On an April morning in 1918, M. Bolo died in front of a white-washed wall at Vincennes. Caillaux went to a French prison for three years, was exiled for five years after his release. But in 1925 he went back and, by one of those astonishing overturns which can only happen in French politics, was actually made Minister of Finance in the Cabinet in that year, and again in 1926.
Columbia Verdict Is Tender Of Murdering Ladies
Chivalry was working on all six cylinders in gallant old South Carolina Tuesday when the jury sat down to considering the case of Mrs. May Walker Burleson, and fetched in a verdict of manslaughter with recommendation for mercy.
Mrs. Burleson, the wife of an army colonel, was divorced by her husband some years ago. Afterward, the colonel married another woman. Last March the divorced Mrs. Burleson, who had been living in Texas, suddenly took train for Columbia, where the colonel and his second wife resided. Arriving, she found her way to a restaurant where the second Mrs. Burleson usually dined. There, according to the undisputed testimony, she asked the cashier to point out the second Mrs. Burleson to her. Then she walked over, shot the lady in the back, marched around and shot her again from the front.
If that is manslaughter, as the law defines it, we are utterly incapable of logic. The law says that manslaughter is the unlawful killing of a human being without malice expressed or implied.
What we had here, obviously, was cold-blooded, premeditated murder, for which the penalty in South Carolina is supposed to be the death sentence. Quite possibly the woman was insane, but the court held otherwise. Moreover, that would in no case justify a manslaughter verdict, since it is the law's position that no insane person can be held guilty of either murder or manslaughter. As for mitigating moral circumstances, they look dubious enough in view of the time which had elapsed. And there again, the law gives no latitude--holds rightly that there are no circumstances which justify premeditated murder.
In short, it is impossible to find an excuse for this verdict, save of course in the kind of chivalry which is so tender of womanhood that it feels it necessary to assure discarded wives with itchy trigger fingers that they may go right ahead without any fear of the hot seat.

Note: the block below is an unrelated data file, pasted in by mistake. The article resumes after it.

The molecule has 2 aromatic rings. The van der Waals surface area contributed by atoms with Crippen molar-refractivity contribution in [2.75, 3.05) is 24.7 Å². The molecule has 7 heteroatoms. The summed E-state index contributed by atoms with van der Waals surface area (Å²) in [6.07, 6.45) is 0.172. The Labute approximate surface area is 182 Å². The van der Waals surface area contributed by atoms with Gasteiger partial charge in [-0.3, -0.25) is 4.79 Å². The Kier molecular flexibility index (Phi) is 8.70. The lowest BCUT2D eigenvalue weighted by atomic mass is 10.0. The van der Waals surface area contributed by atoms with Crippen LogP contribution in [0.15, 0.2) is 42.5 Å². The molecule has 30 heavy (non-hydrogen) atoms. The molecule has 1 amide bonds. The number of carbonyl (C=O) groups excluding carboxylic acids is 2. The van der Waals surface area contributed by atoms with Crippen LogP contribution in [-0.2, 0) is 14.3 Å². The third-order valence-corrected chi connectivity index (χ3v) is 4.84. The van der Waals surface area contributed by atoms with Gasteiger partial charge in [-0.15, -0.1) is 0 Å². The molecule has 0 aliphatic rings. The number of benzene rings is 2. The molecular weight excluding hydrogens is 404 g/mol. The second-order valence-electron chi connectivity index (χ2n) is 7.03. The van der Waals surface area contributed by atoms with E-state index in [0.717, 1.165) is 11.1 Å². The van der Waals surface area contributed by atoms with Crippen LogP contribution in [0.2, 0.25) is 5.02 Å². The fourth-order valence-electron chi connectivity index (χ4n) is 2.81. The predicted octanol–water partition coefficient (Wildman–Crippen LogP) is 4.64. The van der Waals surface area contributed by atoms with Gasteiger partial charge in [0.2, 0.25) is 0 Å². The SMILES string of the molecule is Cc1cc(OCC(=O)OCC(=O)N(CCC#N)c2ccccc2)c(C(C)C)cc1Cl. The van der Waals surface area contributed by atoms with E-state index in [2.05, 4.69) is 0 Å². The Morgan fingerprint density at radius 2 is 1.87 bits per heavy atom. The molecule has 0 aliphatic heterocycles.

Reynolds Aims His Fire at The Whole Crowd of Aliens
South Carolina, whose Legislature is in session about half the time, has taken notice of the Fifth Columnists and passed a law. That is, the House passed a bill and sent it to the Senate.
Under this bill the State would require aliens to register and would punish spying and other conspiratorial activity. And how much more sensible and discriminating that is than the bill which the United States Senate passed this week, containing the amendments submitted by Bob Reynolds.
There is no mistaking the fact that Bob's amendments were not designed primarily to keep down Fifth Column activities but to use the war scare to vent his cherished spite against aliens. That is shown by his proposal to limit the aliens which may be employed in any one interstate industry to ten per cent of its total employees.
Did he make any distinction between aliens in process of Americanization and the fuzzy-bearded, heiling, sinister kind? He did not. He lumped all aliens together, and the irony of it is that under his bill it could easily turn out that the Fifth Columnists could keep their jobs while the potential citizens among them were losing theirs.
Register aliens, to be sure, that is only sensible. Put the conspirators or suspected conspirators among them where they can do no harm. But don't create by wholesale a class of refugees in America without regard to their individual character or patriotism. That would be both cruel and senseless.